NOTE: The following description is a GENERAL Overview of this career and not a description of a particular job posting.
Marine Painters are skilled in the craft of covering various vessel surfaces, both interior and exterior, with protective coatings using brushes, spray guns, and rollers. Many kinds of paints/coatings are used as protection of steel, wood, fiberglass, and other surfaces from rust and corrosion, and protection of the underwater portion of vessels against the attachment of marine life. Painters must know the proper surface preparations, the best coating to use for each purpose and the accepted application techniques to obtain the desired results.
A Marine painter's typical duties include:
- Preparing the surface (by sanding, blasting, cleaning, etc.)
- Removing old coatings using chemicals
- Applying primers and finish coats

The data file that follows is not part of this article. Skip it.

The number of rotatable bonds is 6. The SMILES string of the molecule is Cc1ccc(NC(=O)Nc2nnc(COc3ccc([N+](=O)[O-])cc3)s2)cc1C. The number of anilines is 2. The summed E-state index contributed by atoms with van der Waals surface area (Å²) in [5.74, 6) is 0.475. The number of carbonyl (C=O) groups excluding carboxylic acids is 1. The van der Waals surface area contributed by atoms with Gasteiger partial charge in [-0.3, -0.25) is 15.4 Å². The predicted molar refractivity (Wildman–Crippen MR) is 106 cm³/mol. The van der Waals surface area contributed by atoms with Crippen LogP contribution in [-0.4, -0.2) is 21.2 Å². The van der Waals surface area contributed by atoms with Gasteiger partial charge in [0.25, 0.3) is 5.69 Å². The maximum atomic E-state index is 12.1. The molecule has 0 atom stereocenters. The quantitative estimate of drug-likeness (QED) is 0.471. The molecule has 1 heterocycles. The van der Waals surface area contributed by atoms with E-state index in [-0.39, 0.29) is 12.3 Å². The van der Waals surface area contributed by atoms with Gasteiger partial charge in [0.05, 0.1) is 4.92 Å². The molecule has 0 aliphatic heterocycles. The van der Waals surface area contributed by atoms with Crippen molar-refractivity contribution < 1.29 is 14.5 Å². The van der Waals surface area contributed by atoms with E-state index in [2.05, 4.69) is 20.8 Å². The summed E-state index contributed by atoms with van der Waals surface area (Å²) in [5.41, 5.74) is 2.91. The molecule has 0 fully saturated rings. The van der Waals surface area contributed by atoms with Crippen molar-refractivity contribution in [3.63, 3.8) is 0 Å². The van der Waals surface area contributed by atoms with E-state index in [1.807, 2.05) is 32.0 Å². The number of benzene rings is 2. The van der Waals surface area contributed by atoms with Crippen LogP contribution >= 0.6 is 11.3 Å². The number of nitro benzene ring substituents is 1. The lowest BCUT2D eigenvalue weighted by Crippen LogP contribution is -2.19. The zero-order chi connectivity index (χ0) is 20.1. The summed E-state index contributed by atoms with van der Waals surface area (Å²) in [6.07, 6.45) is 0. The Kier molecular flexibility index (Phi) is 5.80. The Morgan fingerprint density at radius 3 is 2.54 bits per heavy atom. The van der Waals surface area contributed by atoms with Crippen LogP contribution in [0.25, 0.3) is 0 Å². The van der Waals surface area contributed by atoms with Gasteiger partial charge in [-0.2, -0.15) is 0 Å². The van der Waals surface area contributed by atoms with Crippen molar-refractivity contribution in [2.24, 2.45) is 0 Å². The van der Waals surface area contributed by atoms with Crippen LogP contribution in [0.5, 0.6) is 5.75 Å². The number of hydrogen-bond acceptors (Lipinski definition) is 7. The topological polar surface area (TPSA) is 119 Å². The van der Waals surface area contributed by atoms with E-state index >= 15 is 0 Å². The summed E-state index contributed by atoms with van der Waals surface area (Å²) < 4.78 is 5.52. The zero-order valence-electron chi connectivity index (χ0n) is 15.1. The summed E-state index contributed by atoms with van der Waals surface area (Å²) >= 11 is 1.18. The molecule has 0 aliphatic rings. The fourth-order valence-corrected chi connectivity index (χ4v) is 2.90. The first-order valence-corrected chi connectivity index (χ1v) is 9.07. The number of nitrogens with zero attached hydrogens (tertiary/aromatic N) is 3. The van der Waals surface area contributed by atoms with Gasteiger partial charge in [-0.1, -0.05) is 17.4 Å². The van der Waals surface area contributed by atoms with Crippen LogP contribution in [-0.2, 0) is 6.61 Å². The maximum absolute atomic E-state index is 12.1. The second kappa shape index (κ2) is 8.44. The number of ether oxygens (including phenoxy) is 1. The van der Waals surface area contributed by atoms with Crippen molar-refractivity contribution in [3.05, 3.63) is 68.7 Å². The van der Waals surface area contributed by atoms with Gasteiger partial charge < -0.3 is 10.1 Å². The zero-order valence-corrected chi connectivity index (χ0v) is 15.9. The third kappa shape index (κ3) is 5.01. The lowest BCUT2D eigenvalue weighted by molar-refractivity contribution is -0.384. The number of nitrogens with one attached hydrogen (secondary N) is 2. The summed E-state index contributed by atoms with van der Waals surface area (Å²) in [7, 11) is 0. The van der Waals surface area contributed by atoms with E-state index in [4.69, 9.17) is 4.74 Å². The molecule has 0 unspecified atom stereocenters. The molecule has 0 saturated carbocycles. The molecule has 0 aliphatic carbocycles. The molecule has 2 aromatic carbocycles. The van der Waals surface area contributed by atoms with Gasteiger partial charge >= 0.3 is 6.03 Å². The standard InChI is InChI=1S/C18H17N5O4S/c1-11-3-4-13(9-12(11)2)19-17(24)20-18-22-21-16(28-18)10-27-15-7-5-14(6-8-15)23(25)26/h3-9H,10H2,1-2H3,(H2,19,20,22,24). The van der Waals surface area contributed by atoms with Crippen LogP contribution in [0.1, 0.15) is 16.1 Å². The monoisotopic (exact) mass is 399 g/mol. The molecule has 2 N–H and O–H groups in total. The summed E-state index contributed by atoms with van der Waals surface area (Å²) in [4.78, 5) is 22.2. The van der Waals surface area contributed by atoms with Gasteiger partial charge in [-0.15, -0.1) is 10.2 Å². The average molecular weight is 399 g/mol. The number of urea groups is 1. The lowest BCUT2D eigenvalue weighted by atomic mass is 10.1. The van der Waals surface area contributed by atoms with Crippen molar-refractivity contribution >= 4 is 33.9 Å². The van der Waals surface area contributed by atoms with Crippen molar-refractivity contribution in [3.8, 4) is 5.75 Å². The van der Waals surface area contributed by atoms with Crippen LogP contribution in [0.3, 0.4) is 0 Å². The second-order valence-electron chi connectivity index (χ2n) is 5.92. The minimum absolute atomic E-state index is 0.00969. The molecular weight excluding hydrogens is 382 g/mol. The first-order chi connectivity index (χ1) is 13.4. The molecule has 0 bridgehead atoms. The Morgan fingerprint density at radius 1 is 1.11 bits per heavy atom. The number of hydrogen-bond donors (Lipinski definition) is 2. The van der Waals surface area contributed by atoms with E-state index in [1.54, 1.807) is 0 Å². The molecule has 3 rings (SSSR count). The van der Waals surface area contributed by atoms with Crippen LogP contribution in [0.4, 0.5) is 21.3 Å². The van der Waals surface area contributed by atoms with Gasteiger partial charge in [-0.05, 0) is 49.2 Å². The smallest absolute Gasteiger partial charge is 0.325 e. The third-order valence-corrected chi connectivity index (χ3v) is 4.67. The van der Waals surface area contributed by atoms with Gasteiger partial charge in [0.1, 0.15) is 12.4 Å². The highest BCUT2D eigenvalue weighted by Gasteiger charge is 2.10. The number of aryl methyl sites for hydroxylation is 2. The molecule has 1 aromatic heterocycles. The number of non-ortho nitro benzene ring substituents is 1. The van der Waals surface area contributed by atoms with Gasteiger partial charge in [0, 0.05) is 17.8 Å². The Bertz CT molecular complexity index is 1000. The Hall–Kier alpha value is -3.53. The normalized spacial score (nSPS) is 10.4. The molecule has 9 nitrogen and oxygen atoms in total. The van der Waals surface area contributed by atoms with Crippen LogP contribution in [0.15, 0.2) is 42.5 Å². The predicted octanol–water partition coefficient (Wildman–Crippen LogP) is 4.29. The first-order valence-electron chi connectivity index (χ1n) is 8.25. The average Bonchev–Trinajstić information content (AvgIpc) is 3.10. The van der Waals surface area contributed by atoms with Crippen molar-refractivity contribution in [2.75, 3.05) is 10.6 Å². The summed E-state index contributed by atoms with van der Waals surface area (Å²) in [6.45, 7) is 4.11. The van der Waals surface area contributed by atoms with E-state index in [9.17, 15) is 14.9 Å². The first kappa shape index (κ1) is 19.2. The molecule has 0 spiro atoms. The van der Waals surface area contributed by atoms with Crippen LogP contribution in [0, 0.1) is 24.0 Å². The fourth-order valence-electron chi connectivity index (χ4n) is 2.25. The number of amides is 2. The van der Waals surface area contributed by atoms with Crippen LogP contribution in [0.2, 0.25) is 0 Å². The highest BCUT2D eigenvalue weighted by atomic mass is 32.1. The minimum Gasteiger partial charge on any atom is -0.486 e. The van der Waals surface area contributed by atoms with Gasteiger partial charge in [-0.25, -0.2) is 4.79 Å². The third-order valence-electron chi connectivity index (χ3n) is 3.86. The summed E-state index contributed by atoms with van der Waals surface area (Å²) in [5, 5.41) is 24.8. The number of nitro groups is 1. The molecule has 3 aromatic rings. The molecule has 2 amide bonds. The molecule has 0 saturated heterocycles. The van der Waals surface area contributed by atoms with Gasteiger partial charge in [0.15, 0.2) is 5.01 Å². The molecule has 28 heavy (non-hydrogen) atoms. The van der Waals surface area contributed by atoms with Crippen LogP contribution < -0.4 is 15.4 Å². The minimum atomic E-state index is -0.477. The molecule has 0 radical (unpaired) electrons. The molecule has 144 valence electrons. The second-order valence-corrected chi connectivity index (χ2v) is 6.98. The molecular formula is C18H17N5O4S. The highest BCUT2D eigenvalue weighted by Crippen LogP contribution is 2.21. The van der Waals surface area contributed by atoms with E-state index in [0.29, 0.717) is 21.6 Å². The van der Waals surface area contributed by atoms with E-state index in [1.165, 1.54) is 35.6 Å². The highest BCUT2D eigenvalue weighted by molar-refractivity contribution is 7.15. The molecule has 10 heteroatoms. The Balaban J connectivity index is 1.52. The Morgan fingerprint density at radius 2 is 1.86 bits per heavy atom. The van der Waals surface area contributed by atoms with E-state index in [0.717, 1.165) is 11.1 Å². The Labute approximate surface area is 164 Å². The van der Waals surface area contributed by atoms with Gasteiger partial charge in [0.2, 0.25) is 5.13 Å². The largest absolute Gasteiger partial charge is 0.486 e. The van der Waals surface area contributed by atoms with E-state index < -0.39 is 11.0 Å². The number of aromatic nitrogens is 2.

- Providing quality wood finishing
- Tinting paints
- Spray painting (indoors and outdoors)
- Sign work ( such as cutting stencils, hand lettering, silk screen lettering, etc.)
- Poster work (design and lay out)
- Graining, marbling, and flocking
- Gold and aluminum leaf application
- Estimating the quantity and type of coating needed, and the required amount of labor for each task
Marine Painters must also be familiar with, and trained in, the proper use of respiratory protection equipment such as respirators and other breathing devices.
National Median Wages (2010): $18.77 hourly, $39,040 annual
VSRA Median Wage Report: $19.45 hourly
VSRA Marine Painter Entry-level/Helper: $12.00-$13.00 hourly
Typically, Marine Painting careers require a high school diploma.
Typically, the ideal Marine Painting candidate will posses:
- Previous job experience, particularly in a maritime setting
- Basic trade knowledge, such as the use of job related tools and equipment
- A strong work ethic (flexible, reliable, and punctual)